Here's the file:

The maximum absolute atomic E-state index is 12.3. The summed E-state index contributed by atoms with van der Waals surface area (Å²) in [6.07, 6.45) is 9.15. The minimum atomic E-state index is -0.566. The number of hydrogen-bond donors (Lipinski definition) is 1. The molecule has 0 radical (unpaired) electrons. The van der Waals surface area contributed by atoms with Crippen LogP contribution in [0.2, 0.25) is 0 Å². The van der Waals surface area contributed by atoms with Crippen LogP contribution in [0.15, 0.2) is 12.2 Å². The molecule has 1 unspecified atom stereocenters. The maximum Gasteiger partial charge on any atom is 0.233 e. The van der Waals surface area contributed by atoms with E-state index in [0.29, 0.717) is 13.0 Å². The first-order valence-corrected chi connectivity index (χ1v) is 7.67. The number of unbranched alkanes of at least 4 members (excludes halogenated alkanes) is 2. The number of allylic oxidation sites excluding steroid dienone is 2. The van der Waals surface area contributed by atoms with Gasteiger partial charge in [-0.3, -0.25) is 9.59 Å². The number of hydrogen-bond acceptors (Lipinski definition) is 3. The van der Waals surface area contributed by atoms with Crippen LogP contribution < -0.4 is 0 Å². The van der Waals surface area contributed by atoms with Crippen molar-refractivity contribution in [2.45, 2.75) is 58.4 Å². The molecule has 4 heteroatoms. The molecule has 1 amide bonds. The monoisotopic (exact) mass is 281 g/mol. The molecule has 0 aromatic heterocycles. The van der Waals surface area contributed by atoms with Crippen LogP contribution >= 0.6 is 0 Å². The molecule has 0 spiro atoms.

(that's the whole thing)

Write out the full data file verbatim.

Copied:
The maximum absolute atomic E-state index is 12.3. The summed E-state index contributed by atoms with van der Waals surface area (Å²) in [6.07, 6.45) is 9.15. The minimum atomic E-state index is -0.566. The number of hydrogen-bond donors (Lipinski definition) is 1. The molecule has 0 radical (unpaired) electrons. The van der Waals surface area contributed by atoms with Crippen LogP contribution in [0.2, 0.25) is 0 Å². The van der Waals surface area contributed by atoms with Crippen LogP contribution in [0.15, 0.2) is 12.2 Å². The molecule has 1 unspecified atom stereocenters. The maximum Gasteiger partial charge on any atom is 0.233 e. The van der Waals surface area contributed by atoms with E-state index in [0.29, 0.717) is 13.0 Å². The first-order valence-corrected chi connectivity index (χ1v) is 7.67. The number of unbranched alkanes of at least 4 members (excludes halogenated alkanes) is 2. The number of allylic oxidation sites excluding steroid dienone is 2. The van der Waals surface area contributed by atoms with Gasteiger partial charge in [-0.3, -0.25) is 9.59 Å². The number of hydrogen-bond acceptors (Lipinski definition) is 3. The van der Waals surface area contributed by atoms with Crippen LogP contribution < -0.4 is 0 Å². The van der Waals surface area contributed by atoms with Crippen molar-refractivity contribution in [2.45, 2.75) is 58.4 Å². The molecule has 4 heteroatoms. The molecule has 1 amide bonds. The monoisotopic (exact) mass is 281 g/mol. The molecule has 0 aromatic heterocycles. The van der Waals surface area contributed by atoms with Crippen LogP contribution >= 0.6 is 0 Å². The molecule has 0 spiro atoms.